“The golf course is a pretty tricky set-up this year. The rough’s pretty gnarly and the greens are pretty firm, so a real premium on accuracy off the tee and coming into these greens. I really hung in there well with some short game coming in.”

Former U.S. Open champion McDowell, whose world ranking has slipped to 60th after he began the year in the top 20, said he had asked himself a few soul-searching questions in a bid to resurrect his game.

“It’s been a rough year, no doubt about it. Definitely been some time for reflection and some questions being asked of myself,” he said. “It’s how you answer the questions and how you come out the other side really.

“I’ve just been working hard on the game and trying to find a direction forward. I feel like I’m starting to do that now, and it’s just a case of shooting some numbers and getting the confidence back a little bit and getting the juices flowing.

“I feel like I’ll know what to do when I get back there, but it’s all about the process of getting there now,” said the Northern Irishman, who won the 2010 U.S. Open at Pebble Beach. “Days like today will certainly help in that direction.”

(Editing by Andrew Both)

Mayweather defends upcoming Berto fight

  • 02/19/2019

Mayweather, coming off his victory over Manny Pacquiao in May, is gearing up for what he says will be the final fight of his career on Sept.


12 at the MGM Grand in Las Vegas.

Victory would take him to 49-0 and match the record of former heavyweight great Rocky Marciano, though Mayweather has been criticized for choosing what many consider an easy opponent for his swan song.

“I hear I’ve been getting backlash. I chose Berto because he’s exciting,” Mayweather told reporters from his podium.

“The difference between Berto and Pacquiao is you guys put all the hype in Manny. But this fight is a very intriguing matchup.”

The fight is a far cry from Mayweather’s ‘mega-fight’ clash with Pacquiao, which took five years to finalise and became the richest bout in boxing.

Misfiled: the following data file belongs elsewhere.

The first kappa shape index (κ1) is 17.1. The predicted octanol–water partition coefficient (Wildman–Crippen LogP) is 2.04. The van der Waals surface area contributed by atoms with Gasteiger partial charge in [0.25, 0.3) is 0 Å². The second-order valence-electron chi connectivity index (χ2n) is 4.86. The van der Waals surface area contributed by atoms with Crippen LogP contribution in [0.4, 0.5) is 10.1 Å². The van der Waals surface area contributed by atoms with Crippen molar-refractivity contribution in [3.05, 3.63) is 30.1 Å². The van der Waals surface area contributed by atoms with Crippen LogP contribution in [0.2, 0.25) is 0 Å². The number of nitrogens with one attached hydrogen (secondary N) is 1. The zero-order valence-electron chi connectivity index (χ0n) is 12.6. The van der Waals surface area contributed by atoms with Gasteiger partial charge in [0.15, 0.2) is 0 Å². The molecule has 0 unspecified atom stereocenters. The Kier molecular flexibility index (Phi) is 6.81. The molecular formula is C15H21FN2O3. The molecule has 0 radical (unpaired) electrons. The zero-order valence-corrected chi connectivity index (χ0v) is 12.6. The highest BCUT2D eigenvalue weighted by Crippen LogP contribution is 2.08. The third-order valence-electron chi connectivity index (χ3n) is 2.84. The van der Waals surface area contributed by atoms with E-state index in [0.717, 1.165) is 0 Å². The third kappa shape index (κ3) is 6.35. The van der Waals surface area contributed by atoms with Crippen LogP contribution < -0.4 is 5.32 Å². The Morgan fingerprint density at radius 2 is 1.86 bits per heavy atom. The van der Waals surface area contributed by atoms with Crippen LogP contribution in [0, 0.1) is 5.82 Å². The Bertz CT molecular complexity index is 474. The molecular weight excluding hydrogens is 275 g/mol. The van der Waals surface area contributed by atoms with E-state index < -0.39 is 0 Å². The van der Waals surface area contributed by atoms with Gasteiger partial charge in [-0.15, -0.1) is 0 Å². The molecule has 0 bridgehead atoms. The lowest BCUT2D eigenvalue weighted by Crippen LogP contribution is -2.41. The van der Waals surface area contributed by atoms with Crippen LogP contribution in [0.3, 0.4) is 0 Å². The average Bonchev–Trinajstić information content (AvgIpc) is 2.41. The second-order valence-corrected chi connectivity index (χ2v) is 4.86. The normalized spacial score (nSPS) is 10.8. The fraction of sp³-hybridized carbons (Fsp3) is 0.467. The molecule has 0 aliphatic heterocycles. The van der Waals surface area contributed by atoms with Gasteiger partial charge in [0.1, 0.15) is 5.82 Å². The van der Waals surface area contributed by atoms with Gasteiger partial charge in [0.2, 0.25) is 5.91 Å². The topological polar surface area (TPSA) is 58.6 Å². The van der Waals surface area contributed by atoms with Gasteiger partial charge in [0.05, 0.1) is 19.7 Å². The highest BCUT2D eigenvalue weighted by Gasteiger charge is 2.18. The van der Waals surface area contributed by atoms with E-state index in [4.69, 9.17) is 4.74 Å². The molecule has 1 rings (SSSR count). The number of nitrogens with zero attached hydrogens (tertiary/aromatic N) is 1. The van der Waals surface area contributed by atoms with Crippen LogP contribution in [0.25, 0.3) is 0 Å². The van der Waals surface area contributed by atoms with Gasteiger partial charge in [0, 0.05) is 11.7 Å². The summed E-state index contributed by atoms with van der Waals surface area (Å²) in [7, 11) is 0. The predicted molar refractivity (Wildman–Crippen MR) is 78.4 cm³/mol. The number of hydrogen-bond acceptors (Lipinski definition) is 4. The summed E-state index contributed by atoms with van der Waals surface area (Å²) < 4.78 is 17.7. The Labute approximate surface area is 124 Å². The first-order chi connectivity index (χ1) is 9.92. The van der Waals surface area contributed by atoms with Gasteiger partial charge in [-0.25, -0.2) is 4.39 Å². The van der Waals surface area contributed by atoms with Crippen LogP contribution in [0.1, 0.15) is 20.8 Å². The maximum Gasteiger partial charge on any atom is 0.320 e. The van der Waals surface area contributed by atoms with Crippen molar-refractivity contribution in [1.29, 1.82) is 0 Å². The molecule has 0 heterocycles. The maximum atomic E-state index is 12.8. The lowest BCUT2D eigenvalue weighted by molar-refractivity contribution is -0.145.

There was less fanfare on Thursday with both Mayweather and Berto in casual dress and flanked by the boxers confirmed for the undercard while the 38-year-old Mayweather took time out to pose for photos with fans.

The 31-year-old Berto, who has known Mayweather since he was a amateur, has a 30-3 record and is a two-time welterweight world titleholder, but is just 3-3 in his past six bouts.

Despite the impressions that Mayweather ignored several more qualified boxers, Berto promised if the fight does not deliver a good show he would not be to blame.

“Have you ever seen a boring Andre Berto fight? Everyone needs to question Floyd,” Berto said in relation to reaction from the outcome of the clash with Pacquiao where Mayweather was criticized for being too defensive and the fight failed to live up to expectations.

“Every time I fight it’s exciting. Every time Pacquiao fights it’s exciting. There’s one common denominator that’s making it (boring).”

For his part, Mayweather does not seem fazed by the muted interest in the fight.

“No one is forced to buy this fight,” Mayweather added.

“Andre Berto is going to push Floyd Mayweather to the limit. That’s one thing I do know.”

(Editing by Greg Stutchbury)

Van Ryn complains of jail overcrowding

  • 02/19/2019

Ex-Bega Cheese boss Maurice Van Ryn has complained of overcrowding in NSW jails at his sentencing for the repeated sexual abuse of a 15-year-old boy.


The 60-year-old kept his back turned to the public gallery when he appeared at Sydney’s District Court and pleaded guilty to four extra charges relating to the abuse of the teenager.

The charges, which includes two counts of indecent assault and two counts of aggravated sexual intercourse, are in addition to 10 other charges that he has pleaded guilty to.

A further three charges will be taken into consideration when he is sentenced.

In total, Van Ryn has abused nine boys and girls aged eight to 16 over the better part of a decade.

Speaking at his sentencing hearing, his barrister John Heazlewood raised the issue of overcrowding in jails and tendered a Justice NSW report entitled “Full House: The growth of the inmate population in NSW”.

Under these conditions, Mr Heazlewood said his client would benefit from a smaller term in custody and greater time spent on parole.

But crown prosecutor Michael Fox said that was just “general evidence” of over-crowding, and not specific.

Mr Fox submitted Van Ryn’s attacks between January and December 2010 when the boy was 15 increased in severity.

“As he became more familiar with the complainant, you can see the escalation of offending,” Mr Fox said.

He said the offences were also part of a wider history of predatory behaviour on children.

Van Ryn would “ingratiate” himself with a young person to the point where the offending became routine.

Van Ryn has previously told the court there had never been a time in his life when he wasn’t sexually attracted to children and he just wasn’t able to resist the urge.

The hearing continues.

Warriors expect Benji at his best

  • 02/19/2019